Pycnogenol For Diabetic Retinopathy. A Review.

Pycnogenol For Diabetic Retinopathy. A Review.

Pycnogenol for diabetic retinopathy. A review. Institute of Pharmaceutical Chemistry, Westflische Wilhelms Universitt Mnster, Germany. Diabetic retinopathy represents a serious health threat to a rapidly growing number of patients with diabetes mellitus. The retinal microangiopathy is characterised by vascular lesions with exudate deposits and haemorrhages causing vision loss. Pycnogenol, a standardised extract of the bark of the French maritime pine (Pinus pinaster), is known to increase capillary resistance. Pycnogenol has been tested for treatment and prevention of retinopathy in five clinical trials with a total number of 1289 patients since the late 1960's. All but one of these studies have been reported in French and German and, today, are of limited accessibility, giving the impetus for reviewing them in detail in this article. There were two open case studies and two double blind studies (one controlled against calcium dobesilate and another against placebo) and, finally, one multi-center field study with 1169 diabetics. All of these studies unequivocally showed that Pycnogenol retains progression of retinopathy and partly recovers visual acuity. Treatment efficacy of Pycnogenol was at least as good as that of calcium dobesilate. Pycnogenol was shown to improve capillary resistance and reduce leakages into the retina. Tolerance was generally very good and side effects were rare, mostly referring to gastric discomfort. In conclusion, treatment with Pycnogenol had a favourable outcome in the majority of the patients with diabetic retinopathy. Continue reading >>

Pycnogenol Supplement Health Benefit

Pycnogenol Supplement Health Benefit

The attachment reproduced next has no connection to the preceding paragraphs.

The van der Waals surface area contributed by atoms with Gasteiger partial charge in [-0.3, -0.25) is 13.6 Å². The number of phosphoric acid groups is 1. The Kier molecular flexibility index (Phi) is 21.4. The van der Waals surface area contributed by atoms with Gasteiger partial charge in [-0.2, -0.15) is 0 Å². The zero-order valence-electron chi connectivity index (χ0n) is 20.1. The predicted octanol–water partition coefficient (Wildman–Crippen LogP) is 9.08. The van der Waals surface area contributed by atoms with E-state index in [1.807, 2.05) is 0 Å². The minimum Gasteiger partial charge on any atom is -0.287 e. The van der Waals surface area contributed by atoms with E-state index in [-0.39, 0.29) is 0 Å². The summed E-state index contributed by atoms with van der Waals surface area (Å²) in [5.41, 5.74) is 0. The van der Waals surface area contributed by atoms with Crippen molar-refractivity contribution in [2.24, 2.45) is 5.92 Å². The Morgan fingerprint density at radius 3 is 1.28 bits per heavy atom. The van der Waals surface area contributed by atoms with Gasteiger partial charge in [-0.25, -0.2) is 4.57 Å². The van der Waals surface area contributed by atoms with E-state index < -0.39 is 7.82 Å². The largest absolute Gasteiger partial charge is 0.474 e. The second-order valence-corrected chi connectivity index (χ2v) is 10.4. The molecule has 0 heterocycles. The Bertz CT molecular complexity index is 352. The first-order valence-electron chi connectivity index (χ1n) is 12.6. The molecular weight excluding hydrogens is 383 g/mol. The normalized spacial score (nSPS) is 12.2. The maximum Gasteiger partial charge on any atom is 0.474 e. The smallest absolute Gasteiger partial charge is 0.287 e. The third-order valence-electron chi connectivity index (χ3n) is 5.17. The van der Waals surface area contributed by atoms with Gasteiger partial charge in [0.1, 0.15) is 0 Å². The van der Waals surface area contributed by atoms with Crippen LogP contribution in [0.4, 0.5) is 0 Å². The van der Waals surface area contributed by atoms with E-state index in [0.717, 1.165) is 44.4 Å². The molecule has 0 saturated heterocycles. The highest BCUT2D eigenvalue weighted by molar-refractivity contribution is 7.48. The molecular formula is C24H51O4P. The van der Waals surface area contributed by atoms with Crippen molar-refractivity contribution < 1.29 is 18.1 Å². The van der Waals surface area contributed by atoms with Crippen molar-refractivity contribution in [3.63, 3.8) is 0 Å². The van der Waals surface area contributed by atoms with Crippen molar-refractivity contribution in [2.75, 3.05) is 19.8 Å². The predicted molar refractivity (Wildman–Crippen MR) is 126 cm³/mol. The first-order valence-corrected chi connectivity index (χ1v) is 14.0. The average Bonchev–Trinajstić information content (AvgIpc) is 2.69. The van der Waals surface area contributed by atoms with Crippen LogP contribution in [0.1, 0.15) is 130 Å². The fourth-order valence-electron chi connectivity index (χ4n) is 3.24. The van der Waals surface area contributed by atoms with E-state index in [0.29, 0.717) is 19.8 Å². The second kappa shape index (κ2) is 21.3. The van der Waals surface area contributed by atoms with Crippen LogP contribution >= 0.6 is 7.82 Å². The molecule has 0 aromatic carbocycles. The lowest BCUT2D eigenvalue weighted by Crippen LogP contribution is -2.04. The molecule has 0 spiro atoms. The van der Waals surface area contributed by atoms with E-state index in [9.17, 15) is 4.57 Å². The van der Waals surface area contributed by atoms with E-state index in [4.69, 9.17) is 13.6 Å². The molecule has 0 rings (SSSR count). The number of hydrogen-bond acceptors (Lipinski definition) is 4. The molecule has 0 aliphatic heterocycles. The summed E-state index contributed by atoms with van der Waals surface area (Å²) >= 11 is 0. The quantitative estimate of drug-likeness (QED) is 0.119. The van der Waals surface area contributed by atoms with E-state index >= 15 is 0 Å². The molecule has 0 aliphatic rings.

Pycnogenol improvements in asthma management. Pycnogenol inhibits expression of 5-lipoxygenase and consequently decreases leukotriene levels in asthmatic patients. This study evaluated its efficacy during a period of six months for improving allergic (mite in house dust) asthma management in patients with stable, controlled conditions. it was used at a daily dosage of 100 mg, distributed as 50 mg in the morning at 9 am and again in the evening at 9 pm). Administration was effective for better control of signs and symptoms of allergic asthma and reduced the need for medication. Pycnogenol as an adjunct in the management of childhood asthma. J Asthma. 2004.Department of Biochemistry and Microbiology, School of Medicine, Loma Linda University, Loma Linda, California A randomized, placebo-controlled, double-blind study involving 60 subjects, aged 6-18 years old, was conducted over a period of 3 months to determine the effect on mild-to-moderate asthma. Compared with subjects taking placebo, the group who took Pycnogenol had significantly more improvement in pulmonary functions and asthma symptoms and was able to reduce or discontinue their use of rescue inhalers more often than the placebo group. Athletics, physical training, endurance, sports performance J Sports Med Phys Fitness. Dec 2013. Evaluation of the effects of supplementation with Pycnogenol on fitness in normal subjects with the Army Physical Fitness Test and in performances of athletes in the 100-minute triathlon. This study opens an interesting new application of the natural supplementation with Pycnogenol that, with proper hydration, good training and nutritional attention may improve training and performances both in normal subjects and in semi-professional athletes performing at high levels in difficult, hi Continue reading >>